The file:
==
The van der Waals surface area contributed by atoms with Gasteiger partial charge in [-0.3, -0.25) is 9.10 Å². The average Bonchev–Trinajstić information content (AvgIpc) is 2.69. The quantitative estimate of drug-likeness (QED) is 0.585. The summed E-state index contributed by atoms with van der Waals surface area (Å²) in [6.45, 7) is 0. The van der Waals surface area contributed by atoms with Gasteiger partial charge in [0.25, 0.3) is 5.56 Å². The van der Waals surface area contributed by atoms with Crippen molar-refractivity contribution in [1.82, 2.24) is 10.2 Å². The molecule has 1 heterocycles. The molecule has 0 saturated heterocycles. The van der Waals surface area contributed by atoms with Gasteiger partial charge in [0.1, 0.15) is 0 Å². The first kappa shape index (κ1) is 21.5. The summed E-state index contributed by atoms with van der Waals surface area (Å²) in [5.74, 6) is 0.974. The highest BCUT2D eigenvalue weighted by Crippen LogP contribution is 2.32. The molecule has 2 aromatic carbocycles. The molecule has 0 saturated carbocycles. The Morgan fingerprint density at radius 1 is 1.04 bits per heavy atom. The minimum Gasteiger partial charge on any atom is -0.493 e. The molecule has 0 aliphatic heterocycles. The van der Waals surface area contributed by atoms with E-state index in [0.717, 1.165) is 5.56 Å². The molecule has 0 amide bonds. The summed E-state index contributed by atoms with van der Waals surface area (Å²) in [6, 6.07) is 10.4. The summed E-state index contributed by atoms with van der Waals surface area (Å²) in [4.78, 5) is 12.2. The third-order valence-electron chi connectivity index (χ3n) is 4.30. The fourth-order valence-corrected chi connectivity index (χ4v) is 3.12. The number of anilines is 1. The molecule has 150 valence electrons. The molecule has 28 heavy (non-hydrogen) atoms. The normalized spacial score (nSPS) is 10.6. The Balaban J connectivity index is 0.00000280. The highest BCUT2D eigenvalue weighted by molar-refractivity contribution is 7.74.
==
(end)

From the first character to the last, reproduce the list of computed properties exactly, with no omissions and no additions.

The van der Waals surface area contributed by atoms with Gasteiger partial charge in [-0.3, -0.25) is 9.10 Å². The average Bonchev–Trinajstić information content (AvgIpc) is 2.69. The quantitative estimate of drug-likeness (QED) is 0.585. The summed E-state index contributed by atoms with van der Waals surface area (Å²) in [6.45, 7) is 0. The van der Waals surface area contributed by atoms with Gasteiger partial charge in [0.25, 0.3) is 5.56 Å². The van der Waals surface area contributed by atoms with Crippen molar-refractivity contribution in [1.82, 2.24) is 10.2 Å². The molecule has 1 heterocycles. The molecule has 0 saturated heterocycles. The van der Waals surface area contributed by atoms with Gasteiger partial charge in [0.1, 0.15) is 0 Å². The first kappa shape index (κ1) is 21.5. The summed E-state index contributed by atoms with van der Waals surface area (Å²) in [5.74, 6) is 0.974. The highest BCUT2D eigenvalue weighted by Crippen LogP contribution is 2.32. The molecule has 2 aromatic carbocycles. The molecule has 0 saturated carbocycles. The Morgan fingerprint density at radius 1 is 1.04 bits per heavy atom. The minimum Gasteiger partial charge on any atom is -0.493 e. The molecule has 0 aliphatic heterocycles. The van der Waals surface area contributed by atoms with E-state index in [0.717, 1.165) is 5.56 Å². The molecule has 0 amide bonds. The summed E-state index contributed by atoms with van der Waals surface area (Å²) in [6, 6.07) is 10.4. The summed E-state index contributed by atoms with van der Waals surface area (Å²) in [4.78, 5) is 12.2. The third-order valence-electron chi connectivity index (χ3n) is 4.30. The fourth-order valence-corrected chi connectivity index (χ4v) is 3.12. The number of anilines is 1. The molecule has 150 valence electrons. The molecule has 28 heavy (non-hydrogen) atoms. The normalized spacial score (nSPS) is 10.6. The Balaban J connectivity index is 0.00000280. The highest BCUT2D eigenvalue weighted by molar-refractivity contribution is 7.74.